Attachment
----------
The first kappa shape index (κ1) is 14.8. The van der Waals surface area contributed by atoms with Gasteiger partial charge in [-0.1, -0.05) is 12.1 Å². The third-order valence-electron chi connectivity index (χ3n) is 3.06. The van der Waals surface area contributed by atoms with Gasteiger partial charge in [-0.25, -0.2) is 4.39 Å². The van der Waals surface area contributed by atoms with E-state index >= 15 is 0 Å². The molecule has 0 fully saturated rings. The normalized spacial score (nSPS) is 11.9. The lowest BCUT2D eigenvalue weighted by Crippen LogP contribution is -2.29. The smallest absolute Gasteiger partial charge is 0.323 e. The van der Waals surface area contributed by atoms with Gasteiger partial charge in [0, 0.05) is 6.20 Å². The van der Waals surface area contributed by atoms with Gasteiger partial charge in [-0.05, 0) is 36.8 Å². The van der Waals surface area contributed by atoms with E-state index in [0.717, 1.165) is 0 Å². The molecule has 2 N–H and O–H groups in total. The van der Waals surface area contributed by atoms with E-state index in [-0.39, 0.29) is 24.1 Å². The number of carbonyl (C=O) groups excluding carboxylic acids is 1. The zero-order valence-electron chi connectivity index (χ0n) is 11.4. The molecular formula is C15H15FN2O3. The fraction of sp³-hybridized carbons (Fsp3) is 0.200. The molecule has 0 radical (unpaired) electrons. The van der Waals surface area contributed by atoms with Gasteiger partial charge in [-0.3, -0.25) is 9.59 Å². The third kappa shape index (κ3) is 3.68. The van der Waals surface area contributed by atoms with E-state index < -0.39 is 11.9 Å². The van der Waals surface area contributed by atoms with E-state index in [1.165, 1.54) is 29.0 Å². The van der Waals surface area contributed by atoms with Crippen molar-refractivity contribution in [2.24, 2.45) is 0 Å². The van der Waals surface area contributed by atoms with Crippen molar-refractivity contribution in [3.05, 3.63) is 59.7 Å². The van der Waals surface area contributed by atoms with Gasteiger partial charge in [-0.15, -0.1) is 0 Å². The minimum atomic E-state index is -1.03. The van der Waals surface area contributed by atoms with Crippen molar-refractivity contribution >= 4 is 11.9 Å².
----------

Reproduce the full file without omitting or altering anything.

The first kappa shape index (κ1) is 14.8. The van der Waals surface area contributed by atoms with Gasteiger partial charge in [-0.1, -0.05) is 12.1 Å². The third-order valence-electron chi connectivity index (χ3n) is 3.06. The van der Waals surface area contributed by atoms with Gasteiger partial charge in [-0.25, -0.2) is 4.39 Å². The van der Waals surface area contributed by atoms with E-state index >= 15 is 0 Å². The molecule has 0 fully saturated rings. The normalized spacial score (nSPS) is 11.9. The lowest BCUT2D eigenvalue weighted by Crippen LogP contribution is -2.29. The smallest absolute Gasteiger partial charge is 0.323 e. The van der Waals surface area contributed by atoms with Gasteiger partial charge in [0, 0.05) is 6.20 Å². The van der Waals surface area contributed by atoms with Gasteiger partial charge in [-0.05, 0) is 36.8 Å². The van der Waals surface area contributed by atoms with E-state index in [0.717, 1.165) is 0 Å². The molecule has 2 N–H and O–H groups in total. The van der Waals surface area contributed by atoms with E-state index in [-0.39, 0.29) is 24.1 Å². The number of carbonyl (C=O) groups excluding carboxylic acids is 1. The zero-order valence-electron chi connectivity index (χ0n) is 11.4. The molecular formula is C15H15FN2O3. The fraction of sp³-hybridized carbons (Fsp3) is 0.200. The molecule has 0 radical (unpaired) electrons. The van der Waals surface area contributed by atoms with Gasteiger partial charge in [-0.3, -0.25) is 9.59 Å². The third kappa shape index (κ3) is 3.68. The van der Waals surface area contributed by atoms with E-state index < -0.39 is 11.9 Å². The van der Waals surface area contributed by atoms with E-state index in [1.165, 1.54) is 29.0 Å². The van der Waals surface area contributed by atoms with Crippen molar-refractivity contribution in [2.24, 2.45) is 0 Å². The van der Waals surface area contributed by atoms with Crippen molar-refractivity contribution in [3.05, 3.63) is 59.7 Å². The van der Waals surface area contributed by atoms with Gasteiger partial charge in [-0.15, -0.1) is 0 Å². The minimum atomic E-state index is -1.03. The van der Waals surface area contributed by atoms with Crippen molar-refractivity contribution >= 4 is 11.9 Å².